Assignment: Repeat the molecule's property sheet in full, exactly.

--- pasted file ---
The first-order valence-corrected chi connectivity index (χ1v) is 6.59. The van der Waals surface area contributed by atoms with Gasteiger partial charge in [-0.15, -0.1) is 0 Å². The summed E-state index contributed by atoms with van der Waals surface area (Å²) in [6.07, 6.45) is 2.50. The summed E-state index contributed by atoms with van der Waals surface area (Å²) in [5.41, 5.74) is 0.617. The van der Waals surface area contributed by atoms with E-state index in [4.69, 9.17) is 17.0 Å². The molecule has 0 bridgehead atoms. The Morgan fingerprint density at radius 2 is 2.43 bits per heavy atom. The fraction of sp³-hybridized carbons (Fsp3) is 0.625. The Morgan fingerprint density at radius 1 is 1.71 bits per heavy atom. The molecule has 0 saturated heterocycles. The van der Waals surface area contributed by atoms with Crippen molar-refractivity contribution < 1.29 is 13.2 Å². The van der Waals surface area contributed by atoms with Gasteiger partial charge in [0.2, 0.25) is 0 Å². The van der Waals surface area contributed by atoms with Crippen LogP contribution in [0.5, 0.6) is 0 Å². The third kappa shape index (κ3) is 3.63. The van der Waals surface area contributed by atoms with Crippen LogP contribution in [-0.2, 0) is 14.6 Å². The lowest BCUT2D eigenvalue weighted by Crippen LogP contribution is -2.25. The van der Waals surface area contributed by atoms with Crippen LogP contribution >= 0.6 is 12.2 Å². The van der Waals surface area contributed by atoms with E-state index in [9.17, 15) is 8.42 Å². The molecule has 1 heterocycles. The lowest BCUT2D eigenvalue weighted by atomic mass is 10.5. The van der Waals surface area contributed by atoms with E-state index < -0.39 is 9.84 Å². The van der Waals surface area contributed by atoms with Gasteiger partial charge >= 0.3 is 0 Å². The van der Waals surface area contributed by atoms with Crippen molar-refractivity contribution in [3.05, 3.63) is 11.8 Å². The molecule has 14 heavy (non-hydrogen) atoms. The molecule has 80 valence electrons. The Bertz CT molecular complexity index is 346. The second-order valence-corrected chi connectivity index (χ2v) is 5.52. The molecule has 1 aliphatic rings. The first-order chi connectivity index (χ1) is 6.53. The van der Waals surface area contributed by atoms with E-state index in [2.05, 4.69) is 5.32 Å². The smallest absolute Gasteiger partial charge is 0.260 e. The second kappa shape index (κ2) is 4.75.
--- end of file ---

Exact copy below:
The first-order valence-corrected chi connectivity index (χ1v) is 6.59. The van der Waals surface area contributed by atoms with Gasteiger partial charge in [-0.15, -0.1) is 0 Å². The summed E-state index contributed by atoms with van der Waals surface area (Å²) in [6.07, 6.45) is 2.50. The summed E-state index contributed by atoms with van der Waals surface area (Å²) in [5.41, 5.74) is 0.617. The van der Waals surface area contributed by atoms with E-state index in [4.69, 9.17) is 17.0 Å². The molecule has 0 bridgehead atoms. The Morgan fingerprint density at radius 2 is 2.43 bits per heavy atom. The fraction of sp³-hybridized carbons (Fsp3) is 0.625. The Morgan fingerprint density at radius 1 is 1.71 bits per heavy atom. The molecule has 0 saturated heterocycles. The van der Waals surface area contributed by atoms with Crippen molar-refractivity contribution < 1.29 is 13.2 Å². The van der Waals surface area contributed by atoms with Gasteiger partial charge in [0.2, 0.25) is 0 Å². The van der Waals surface area contributed by atoms with Crippen LogP contribution in [0.5, 0.6) is 0 Å². The third kappa shape index (κ3) is 3.63. The van der Waals surface area contributed by atoms with Crippen LogP contribution in [-0.2, 0) is 14.6 Å². The lowest BCUT2D eigenvalue weighted by Crippen LogP contribution is -2.25. The van der Waals surface area contributed by atoms with Crippen LogP contribution >= 0.6 is 12.2 Å². The van der Waals surface area contributed by atoms with E-state index in [9.17, 15) is 8.42 Å². The molecule has 1 heterocycles. The lowest BCUT2D eigenvalue weighted by atomic mass is 10.5. The van der Waals surface area contributed by atoms with E-state index < -0.39 is 9.84 Å². The van der Waals surface area contributed by atoms with Gasteiger partial charge >= 0.3 is 0 Å². The van der Waals surface area contributed by atoms with Crippen molar-refractivity contribution in [3.05, 3.63) is 11.8 Å². The molecule has 14 heavy (non-hydrogen) atoms. The molecule has 80 valence electrons. The Bertz CT molecular complexity index is 346. The second-order valence-corrected chi connectivity index (χ2v) is 5.52. The molecule has 1 aliphatic rings. The first-order chi connectivity index (χ1) is 6.53. The van der Waals surface area contributed by atoms with E-state index in [2.05, 4.69) is 5.32 Å². The smallest absolute Gasteiger partial charge is 0.260 e. The second kappa shape index (κ2) is 4.75.